AA Library: Le Corbusier et Saint-Dié
Eleanor Gawne, Sept. 2015
The plan for the reconstruction of Saint-Dié was Le Corbusier’s first post-war project, based on his ideas in the Radiant City. The city, sited in Lorraine in north-eastern France, had been almost completely burned to the ground by retreating German troops in 1944. Le Corbusier was appointed architect-counsel (as opposed to chief architect) in 1945 and drew up plans which were submitted to the Ministry. Amongst his radical ideas was the idea of housing the population of Saint-Dié in eight unités d’habitation, as a way of bringing views of the Vosges mountains to everyone. His city centre had a large pedestrian plaza where all administrative and cultural buildings would be located. The tallest building was an administrative tower, built to house all government functions. The central area was surrounded by concentric zones including a commercial district and industrial complex in green settings. There was alot of resistance to Le Corbusier’s plans and other architects were invited to produce reconstruction plans, based on historical precedent. Despite travelling to the USA to get support in late 1945/early 1946 (from Philip Johnson amongst others), Le Corbusier’s plan was ultimately rejected. Although his town plan was not built (Jacques Andre’s plan was built instead), Corb was commissioned to design a new millinery factory for Claude et Duval, owned by one of his few city supporters, Jean Jacques Duval.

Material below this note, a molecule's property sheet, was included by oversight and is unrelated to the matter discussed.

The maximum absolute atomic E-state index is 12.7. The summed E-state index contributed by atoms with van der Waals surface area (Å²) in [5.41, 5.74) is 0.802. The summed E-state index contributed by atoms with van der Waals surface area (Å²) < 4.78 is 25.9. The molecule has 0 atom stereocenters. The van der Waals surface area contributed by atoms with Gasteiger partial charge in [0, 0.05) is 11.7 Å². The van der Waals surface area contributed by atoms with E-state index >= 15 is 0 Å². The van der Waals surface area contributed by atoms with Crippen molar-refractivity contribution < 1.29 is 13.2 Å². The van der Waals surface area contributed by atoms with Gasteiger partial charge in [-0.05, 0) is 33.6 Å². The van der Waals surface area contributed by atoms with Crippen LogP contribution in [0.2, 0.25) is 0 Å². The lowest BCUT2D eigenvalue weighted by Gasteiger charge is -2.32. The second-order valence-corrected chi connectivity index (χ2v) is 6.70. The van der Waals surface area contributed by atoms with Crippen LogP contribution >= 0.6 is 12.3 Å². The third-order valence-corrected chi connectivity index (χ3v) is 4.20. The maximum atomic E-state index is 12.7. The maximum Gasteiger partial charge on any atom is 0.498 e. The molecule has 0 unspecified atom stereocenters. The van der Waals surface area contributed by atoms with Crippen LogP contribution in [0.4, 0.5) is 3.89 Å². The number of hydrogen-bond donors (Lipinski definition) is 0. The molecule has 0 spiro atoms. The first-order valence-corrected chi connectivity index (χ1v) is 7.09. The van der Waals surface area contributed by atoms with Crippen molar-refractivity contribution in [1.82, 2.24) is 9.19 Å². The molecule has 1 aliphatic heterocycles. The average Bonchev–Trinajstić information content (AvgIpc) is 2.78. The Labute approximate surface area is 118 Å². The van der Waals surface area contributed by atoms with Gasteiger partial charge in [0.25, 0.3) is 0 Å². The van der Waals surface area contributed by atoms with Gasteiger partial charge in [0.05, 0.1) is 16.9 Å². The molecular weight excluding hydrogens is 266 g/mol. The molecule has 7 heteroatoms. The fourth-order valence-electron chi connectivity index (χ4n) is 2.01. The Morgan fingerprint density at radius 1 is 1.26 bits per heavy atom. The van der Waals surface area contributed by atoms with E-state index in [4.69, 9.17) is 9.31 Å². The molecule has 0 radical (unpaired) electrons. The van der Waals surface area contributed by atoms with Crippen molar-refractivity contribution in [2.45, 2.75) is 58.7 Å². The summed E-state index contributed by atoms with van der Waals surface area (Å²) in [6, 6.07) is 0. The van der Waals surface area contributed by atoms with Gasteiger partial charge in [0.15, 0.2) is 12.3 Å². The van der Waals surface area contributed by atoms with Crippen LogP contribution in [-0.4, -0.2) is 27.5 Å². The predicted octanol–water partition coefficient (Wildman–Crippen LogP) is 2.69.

The Library has recently augmented its collection of books on Le Corbusier with an out-of-print exhibition catalogue published to accompany the exhibition ‘Le Corbusier et St. Dié’ held at the Musée municipal de Saint-Dié-des Vosges, from 14 October-10 November 1987.
The catalogue, in French, describes the background of the project and reproduces correspondence and drawings of the scheme. It comes up-to-date by including some testimonies about the factory Claude et Duval written by a contemporary architectural professor and practitioners.